Psychedelia: An Ancient Culture, A Modern Way Of Life – Youth’s book review in full
I remember mixing and producing Killing Joke’s second album with engineer producer legends Hugh Padgham and Nick Launay. I was lying under the mixing desk with the lights out for 48 hours straight, barking “more kick, more bass!” I was still tripping weeks later and it got crazier and crazier, with me standing outside Peter Grant’s (and Zep’s) Swansong HQ, again on the Kings Road screaming: “I know what you’re up too… black magic!” Luckily, Grant recognised me and phoned our manager Sam Alder at EG, also based on the Kings Road, and said something like: “Come and get your boy from Killing Joke before I break his bones”.
Sam pulled me into his Roller two minutes later, and probably saving my life.
This eventually led to two weeks in a mental hospital.
It then took seven years and some intense study of mystery school traditions to understand what had happened and to rebuild my shredded ego.
Brian patiently explained I wasn’t going mad, as everyone else thought, but was undergoing an initiation. This helped me pull back from the brink of a Syd Barrett/Peter Green-styled acid meltdown to No Returnsville. This still remains one of the most powerful experiences I’ve ever had and still informs my philosophy toward working with music today. But, although immense, I certainly wouldn’t recommend it.
Lundborg also goes through many musical prime movers and influencers including Bob Dylan, Karlheinz Stockhausen, the 13th Floor Elevators and Stanley Kubrick’s masterful soundtracks. Though just grazing the Pretty Things’ 1966 LSD track is another slight oversight.
He’s also clearly a Deadhead. I’ve always struggled to find the Grateful Dead psychedelic, they’re more of a patchwork quilt of Americana, and as for preferring them to the “cold” (and British) Pink Floyd?
I mean, Dark Side Of The Moon? It’s psychedelia at its most genius. Dismissing it out of hand is like saying you don’t like the Beatles, and then to rave about Dark Star?!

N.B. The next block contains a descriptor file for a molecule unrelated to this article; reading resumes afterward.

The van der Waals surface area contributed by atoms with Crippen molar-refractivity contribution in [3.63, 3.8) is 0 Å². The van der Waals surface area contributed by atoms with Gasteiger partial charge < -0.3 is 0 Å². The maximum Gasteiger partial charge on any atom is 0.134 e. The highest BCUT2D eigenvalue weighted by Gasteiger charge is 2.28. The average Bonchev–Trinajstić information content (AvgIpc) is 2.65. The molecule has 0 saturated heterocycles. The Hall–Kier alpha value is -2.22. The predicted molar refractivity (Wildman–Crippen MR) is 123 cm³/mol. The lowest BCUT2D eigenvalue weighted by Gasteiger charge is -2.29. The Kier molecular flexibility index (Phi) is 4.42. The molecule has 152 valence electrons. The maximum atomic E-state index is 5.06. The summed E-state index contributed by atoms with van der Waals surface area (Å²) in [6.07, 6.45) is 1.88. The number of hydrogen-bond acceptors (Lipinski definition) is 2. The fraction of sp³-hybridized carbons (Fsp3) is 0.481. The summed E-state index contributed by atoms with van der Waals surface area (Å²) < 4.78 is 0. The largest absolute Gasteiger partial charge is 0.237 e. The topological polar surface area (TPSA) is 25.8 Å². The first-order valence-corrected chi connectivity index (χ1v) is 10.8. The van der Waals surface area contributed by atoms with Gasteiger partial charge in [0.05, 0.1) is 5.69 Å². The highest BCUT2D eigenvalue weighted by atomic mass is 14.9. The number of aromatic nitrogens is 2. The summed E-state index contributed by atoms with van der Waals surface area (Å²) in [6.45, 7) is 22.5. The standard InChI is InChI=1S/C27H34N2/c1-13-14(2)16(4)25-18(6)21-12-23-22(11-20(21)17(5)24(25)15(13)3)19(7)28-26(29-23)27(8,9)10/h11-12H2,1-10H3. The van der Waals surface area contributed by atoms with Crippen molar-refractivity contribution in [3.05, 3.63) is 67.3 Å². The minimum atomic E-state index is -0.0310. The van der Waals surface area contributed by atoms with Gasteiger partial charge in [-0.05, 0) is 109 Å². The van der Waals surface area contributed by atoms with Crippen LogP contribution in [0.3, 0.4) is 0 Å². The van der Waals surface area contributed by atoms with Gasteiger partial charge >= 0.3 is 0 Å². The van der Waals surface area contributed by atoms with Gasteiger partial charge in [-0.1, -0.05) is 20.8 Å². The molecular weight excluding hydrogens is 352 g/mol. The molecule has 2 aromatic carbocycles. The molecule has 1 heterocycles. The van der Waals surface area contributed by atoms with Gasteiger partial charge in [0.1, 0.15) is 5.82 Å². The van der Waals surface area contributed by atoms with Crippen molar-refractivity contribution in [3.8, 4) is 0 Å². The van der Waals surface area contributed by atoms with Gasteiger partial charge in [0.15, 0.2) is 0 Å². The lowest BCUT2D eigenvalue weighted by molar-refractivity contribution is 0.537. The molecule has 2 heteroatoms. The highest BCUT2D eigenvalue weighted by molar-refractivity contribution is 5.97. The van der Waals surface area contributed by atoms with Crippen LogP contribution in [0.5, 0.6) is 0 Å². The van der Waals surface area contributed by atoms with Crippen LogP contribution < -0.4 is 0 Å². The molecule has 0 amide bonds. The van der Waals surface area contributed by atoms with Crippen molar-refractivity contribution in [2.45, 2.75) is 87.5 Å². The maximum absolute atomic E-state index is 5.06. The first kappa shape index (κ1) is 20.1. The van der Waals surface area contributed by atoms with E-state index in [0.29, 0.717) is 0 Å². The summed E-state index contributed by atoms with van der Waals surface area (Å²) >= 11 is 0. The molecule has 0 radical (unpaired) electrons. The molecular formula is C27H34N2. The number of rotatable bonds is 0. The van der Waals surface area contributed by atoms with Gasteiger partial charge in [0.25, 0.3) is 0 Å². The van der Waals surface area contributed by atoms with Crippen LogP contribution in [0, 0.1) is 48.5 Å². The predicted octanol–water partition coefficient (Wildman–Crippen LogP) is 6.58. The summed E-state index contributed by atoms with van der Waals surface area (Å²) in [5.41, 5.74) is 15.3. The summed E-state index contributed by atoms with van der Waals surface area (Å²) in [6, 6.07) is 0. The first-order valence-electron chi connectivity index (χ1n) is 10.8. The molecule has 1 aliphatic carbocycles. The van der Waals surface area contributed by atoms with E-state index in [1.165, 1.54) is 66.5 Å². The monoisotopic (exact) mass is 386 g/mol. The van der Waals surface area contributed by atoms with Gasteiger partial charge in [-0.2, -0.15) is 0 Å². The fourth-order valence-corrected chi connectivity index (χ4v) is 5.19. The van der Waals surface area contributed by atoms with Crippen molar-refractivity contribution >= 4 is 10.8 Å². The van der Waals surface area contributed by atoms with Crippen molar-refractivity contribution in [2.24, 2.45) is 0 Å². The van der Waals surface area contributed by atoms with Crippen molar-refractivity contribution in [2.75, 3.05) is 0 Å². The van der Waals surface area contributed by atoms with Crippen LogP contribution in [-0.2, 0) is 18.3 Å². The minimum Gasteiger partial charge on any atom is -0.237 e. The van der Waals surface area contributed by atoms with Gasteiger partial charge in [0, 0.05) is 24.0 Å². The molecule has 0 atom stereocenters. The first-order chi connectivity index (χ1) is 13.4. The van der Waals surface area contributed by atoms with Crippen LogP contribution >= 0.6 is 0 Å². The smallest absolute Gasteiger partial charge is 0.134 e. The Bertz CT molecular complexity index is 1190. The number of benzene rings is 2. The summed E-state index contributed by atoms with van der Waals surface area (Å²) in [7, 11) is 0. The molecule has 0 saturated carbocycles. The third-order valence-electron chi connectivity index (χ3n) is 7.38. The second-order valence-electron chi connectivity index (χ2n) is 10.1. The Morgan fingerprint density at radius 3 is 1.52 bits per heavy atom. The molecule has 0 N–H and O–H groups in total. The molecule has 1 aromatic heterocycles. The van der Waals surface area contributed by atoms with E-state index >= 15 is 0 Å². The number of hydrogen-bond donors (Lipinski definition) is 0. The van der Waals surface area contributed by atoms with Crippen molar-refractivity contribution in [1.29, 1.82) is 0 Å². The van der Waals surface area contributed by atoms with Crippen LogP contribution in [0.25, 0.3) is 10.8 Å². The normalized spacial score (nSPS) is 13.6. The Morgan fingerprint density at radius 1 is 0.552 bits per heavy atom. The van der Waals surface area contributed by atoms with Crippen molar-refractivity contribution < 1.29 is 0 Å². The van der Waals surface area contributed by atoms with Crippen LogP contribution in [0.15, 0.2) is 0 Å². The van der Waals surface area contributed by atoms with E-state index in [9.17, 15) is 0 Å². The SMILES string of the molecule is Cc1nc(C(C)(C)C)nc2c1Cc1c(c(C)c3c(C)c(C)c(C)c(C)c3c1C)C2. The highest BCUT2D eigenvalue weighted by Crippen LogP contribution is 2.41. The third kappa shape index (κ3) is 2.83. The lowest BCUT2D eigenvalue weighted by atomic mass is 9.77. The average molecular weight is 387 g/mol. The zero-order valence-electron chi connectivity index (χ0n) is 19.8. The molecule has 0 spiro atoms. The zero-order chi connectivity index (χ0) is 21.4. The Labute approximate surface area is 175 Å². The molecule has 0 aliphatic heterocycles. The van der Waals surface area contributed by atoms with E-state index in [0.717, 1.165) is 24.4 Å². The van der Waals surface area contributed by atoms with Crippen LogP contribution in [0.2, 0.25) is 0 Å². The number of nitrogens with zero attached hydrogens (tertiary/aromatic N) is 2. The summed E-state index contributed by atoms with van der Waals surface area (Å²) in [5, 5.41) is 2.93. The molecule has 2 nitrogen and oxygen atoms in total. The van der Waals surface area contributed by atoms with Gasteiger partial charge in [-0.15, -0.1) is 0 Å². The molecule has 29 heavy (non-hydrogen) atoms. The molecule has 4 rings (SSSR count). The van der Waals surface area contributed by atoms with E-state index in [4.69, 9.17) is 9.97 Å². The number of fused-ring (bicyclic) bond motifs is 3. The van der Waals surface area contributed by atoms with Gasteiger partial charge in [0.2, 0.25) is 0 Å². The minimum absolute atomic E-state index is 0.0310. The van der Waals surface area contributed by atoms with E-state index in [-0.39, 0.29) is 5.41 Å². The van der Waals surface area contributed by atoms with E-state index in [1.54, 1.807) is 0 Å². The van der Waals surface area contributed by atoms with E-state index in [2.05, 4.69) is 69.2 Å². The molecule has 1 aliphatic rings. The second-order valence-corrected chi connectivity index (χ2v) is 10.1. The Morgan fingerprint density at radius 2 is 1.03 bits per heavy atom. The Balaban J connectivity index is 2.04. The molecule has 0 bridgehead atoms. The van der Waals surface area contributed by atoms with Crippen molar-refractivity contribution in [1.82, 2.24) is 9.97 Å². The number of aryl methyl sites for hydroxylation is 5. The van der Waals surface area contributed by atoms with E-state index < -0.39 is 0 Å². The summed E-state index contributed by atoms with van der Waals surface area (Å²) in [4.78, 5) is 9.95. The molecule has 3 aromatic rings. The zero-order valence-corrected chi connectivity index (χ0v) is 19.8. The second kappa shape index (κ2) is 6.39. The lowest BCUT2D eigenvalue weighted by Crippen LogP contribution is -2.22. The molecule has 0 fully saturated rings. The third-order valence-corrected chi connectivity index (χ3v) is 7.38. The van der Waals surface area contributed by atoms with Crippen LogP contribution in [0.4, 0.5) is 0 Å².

This is where the book wobbles a little, and though informative, dives way too deeply into acid Americana of the Grateful Dead kind. Anyway apologies to the author for being trite as he really does uncover much new ground on well-covered themes from the Dead being into art groups like Fluxus and Dada, and their influence on The Beatles too. He then bounces swiftly and firmly back on track when he examines acid cults.
There’s material on mescaline circle groups in Paris and Europe before and during the 1920′s, a “dry” period in London which didn’t end until the 30′s when the poet William Butler Yeats and a young Crowley began experimenting with magic and mescaline. The Owsley Stanley phenomena; the Brotherhood of Eternal Love; the whole thing reads like a Hermann Hesse book (who also pops up a lot and was widely rumoured to have sampled mescaline himself), it’s heroic and romantic, and totally interconnected by serendipity.
Towards the end of the book he approaches Acid house and MDMA (as well as Ambient and chill-out) but fails to see the – that word again – serendipity of half a dozen south London DJs visiting Ibiza and exporting their take on it back to London, and the deep connections between that scene and the emerging Goa trance phenomena which swiftly followed on its heels.